Ione Souza Junior

Git Branching Strategies: A Comprehensive Guide

March 08, 2024 | 11 Minute Read | Translations: pt | #git

Welcome to our comprehensive guide on Git branching strategies! If you've ever felt overwhelmed by the multitude of branching options available in Git, you're not alone. With so many strategies to choose from, ranging from simple single-branch approaches to more complex models like Git Flow, it's essential to understand the benefits and trade-offs of each. Let's dive in and unravel the intricacies of Git branching together!

Maybe you’re thinking what’s the relation about Git branching strategies and the mastering Git commands series. Well, I believe this is an important topic, because this is part day-to-day as a software developer. In the last post I show you how to manage branches on Git, and now we’ll explore more about it. In this guide, we’ll explore various Git branching strategies, discussing their principles, use cases, and best practices. Whether you’re a solo developer working on a personal project or part of a large team collaborating on a complex software application, there’s a branching strategy that’s right for you. By the end of this guide, you’ll have a clear understanding of the different approaches to branching and be equipped to choose the one that best suits your project’s needs.

What’s a branching strategy?

Before delving into specific branching strategies, it’s essential to understand the fundamental concept of branching itself. In Git, a branch is essentially a pointer to a specific commit in your project’s history. Branches allow developers to work on separate features, bug fixes, or experiments without affecting the main codebase.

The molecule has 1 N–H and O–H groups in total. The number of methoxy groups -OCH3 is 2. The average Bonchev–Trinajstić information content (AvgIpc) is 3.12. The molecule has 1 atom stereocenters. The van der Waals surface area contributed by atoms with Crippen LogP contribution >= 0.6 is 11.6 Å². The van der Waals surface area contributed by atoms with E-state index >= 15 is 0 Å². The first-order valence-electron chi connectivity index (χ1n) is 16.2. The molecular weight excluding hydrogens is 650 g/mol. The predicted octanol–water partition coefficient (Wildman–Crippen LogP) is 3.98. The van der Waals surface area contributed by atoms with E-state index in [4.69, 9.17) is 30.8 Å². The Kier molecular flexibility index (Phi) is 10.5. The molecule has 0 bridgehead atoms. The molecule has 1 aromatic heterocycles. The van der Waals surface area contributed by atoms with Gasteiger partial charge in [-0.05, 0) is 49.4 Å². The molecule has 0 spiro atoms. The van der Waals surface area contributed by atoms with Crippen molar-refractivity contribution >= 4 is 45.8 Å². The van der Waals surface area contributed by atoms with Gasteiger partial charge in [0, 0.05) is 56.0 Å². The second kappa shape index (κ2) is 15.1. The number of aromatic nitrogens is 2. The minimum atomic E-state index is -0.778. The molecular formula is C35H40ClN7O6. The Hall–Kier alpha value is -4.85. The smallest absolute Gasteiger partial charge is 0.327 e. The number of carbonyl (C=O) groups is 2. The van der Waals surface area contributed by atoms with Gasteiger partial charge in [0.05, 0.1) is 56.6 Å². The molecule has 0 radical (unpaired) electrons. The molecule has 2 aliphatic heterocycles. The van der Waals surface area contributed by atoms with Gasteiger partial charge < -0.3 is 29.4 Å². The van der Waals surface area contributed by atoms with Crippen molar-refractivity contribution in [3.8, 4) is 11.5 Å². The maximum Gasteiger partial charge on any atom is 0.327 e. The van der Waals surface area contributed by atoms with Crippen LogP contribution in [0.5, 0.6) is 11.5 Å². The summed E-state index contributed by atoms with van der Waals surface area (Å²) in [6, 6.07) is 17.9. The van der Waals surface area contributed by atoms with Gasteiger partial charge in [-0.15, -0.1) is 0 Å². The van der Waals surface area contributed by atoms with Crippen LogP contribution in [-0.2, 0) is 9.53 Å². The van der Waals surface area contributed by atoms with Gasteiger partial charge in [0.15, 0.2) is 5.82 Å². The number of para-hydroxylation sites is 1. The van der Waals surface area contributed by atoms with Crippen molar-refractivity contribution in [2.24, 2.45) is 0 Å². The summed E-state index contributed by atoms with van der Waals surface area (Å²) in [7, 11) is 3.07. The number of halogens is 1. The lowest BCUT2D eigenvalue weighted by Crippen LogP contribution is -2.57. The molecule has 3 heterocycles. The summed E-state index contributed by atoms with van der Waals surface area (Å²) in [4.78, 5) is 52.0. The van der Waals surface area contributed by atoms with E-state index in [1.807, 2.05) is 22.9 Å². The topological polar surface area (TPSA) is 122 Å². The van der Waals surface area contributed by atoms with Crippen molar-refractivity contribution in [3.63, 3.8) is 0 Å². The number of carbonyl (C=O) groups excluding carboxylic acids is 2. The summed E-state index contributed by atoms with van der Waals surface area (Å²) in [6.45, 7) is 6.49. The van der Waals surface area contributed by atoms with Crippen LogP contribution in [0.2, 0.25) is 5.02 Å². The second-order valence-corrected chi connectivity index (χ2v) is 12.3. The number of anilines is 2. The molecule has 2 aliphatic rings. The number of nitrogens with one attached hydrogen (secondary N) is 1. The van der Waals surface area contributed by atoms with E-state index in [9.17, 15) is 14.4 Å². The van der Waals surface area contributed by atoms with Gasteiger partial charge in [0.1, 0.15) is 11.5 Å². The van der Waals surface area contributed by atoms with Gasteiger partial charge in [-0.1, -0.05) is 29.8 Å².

In Git, developers typically name the default branch “main” or “master” to represent the stable version of the project. When you create a new branch, you’re essentially creating a new timeline of commits that diverges from the main branch. This allows you to make changes independently of the main codebase, test new features, and collaborate with others without disrupting the stable version of the project.

Branching is a powerful feature of Git that enables developers to work efficiently in teams, experiment with new ideas, and manage complex software projects with ease. By understanding the basics of branching, developers can leverage Git’s branching capabilities to organize their workflow effectively and collaborate seamlessly with others. Now you already know what’s a branch strategy, let’s deep dive.

Trunk-based development (TBD) and Single branch strategy

These approaches are similar and involve working directly on the main branch for all development activities, including new features and bug fixes. This simplicity makes them suitable for smaller projects or solo developers. However, with larger teams or complex projects, managing parallel development and maintaining code stability can be challenging.

While both strategies involve working on the main branch, some implementations of single branch strategy may involve short-lived, temporary branches for specific tasks, but ultimately, all changes are merged into the main branch.

It’s important to emphasize the importance of careful development practices like frequent small commits, code reviews, and automated testing to mitigate the risks associated with working directly on the main branch in these approaches.

Git flow

The Git flow branching model comprises several main branches and supporting branches that facilitate parallel development, release management, and hotfixing.

The main branches consist of the main branch, representing the stable, production-ready version of the code, and the develop branch, serving as the main integration branch for ongoing development activities.

Supporting branches include feature branches, release branches, and hotfix branches. Feature branches are created from the develop branch to isolate work on new features or changes. They allow developers to work independently on specific tasks without affecting the main codebase. Once a feature is complete, it is merged back into the develop branch via a pull request.

Release branches are created from the develop branch when preparing for a new release version. They enable final testing, bug fixes, and last-minute changes before deployment. Once the release is ready, the changes are merged into both the main and develop branches.